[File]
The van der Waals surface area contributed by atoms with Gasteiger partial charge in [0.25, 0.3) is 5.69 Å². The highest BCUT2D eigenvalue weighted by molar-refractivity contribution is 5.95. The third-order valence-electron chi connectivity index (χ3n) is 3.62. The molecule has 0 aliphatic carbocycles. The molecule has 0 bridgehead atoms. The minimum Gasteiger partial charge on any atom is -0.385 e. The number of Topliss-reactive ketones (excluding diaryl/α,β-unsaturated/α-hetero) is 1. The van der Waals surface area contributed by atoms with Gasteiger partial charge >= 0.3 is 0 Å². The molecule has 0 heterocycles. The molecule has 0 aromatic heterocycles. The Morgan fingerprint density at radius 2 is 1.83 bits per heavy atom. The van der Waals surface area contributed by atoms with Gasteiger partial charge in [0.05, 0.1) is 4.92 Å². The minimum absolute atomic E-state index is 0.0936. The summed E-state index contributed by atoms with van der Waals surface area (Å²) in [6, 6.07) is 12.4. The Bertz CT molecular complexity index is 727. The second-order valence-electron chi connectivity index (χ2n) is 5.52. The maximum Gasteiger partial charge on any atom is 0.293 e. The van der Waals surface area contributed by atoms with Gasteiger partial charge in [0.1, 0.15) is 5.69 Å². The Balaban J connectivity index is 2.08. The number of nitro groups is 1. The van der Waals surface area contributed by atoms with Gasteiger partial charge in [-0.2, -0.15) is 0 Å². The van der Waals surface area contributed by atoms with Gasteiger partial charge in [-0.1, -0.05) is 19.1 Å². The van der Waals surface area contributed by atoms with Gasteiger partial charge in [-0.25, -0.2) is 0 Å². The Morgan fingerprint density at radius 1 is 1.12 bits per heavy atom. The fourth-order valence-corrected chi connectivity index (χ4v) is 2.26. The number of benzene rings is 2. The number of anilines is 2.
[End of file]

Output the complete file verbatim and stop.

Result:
The van der Waals surface area contributed by atoms with Gasteiger partial charge in [0.25, 0.3) is 5.69 Å². The highest BCUT2D eigenvalue weighted by molar-refractivity contribution is 5.95. The third-order valence-electron chi connectivity index (χ3n) is 3.62. The molecule has 0 aliphatic carbocycles. The molecule has 0 bridgehead atoms. The minimum Gasteiger partial charge on any atom is -0.385 e. The number of Topliss-reactive ketones (excluding diaryl/α,β-unsaturated/α-hetero) is 1. The van der Waals surface area contributed by atoms with Gasteiger partial charge >= 0.3 is 0 Å². The molecule has 0 heterocycles. The molecule has 0 aromatic heterocycles. The Morgan fingerprint density at radius 2 is 1.83 bits per heavy atom. The van der Waals surface area contributed by atoms with Gasteiger partial charge in [0.05, 0.1) is 4.92 Å². The minimum absolute atomic E-state index is 0.0936. The summed E-state index contributed by atoms with van der Waals surface area (Å²) in [6, 6.07) is 12.4. The Bertz CT molecular complexity index is 727. The second-order valence-electron chi connectivity index (χ2n) is 5.52. The maximum Gasteiger partial charge on any atom is 0.293 e. The van der Waals surface area contributed by atoms with Gasteiger partial charge in [0.1, 0.15) is 5.69 Å². The Balaban J connectivity index is 2.08. The number of nitro groups is 1. The van der Waals surface area contributed by atoms with Gasteiger partial charge in [-0.2, -0.15) is 0 Å². The van der Waals surface area contributed by atoms with Gasteiger partial charge in [-0.1, -0.05) is 19.1 Å². The van der Waals surface area contributed by atoms with Gasteiger partial charge in [-0.25, -0.2) is 0 Å². The Morgan fingerprint density at radius 1 is 1.12 bits per heavy atom. The fourth-order valence-corrected chi connectivity index (χ4v) is 2.26. The number of benzene rings is 2. The number of anilines is 2.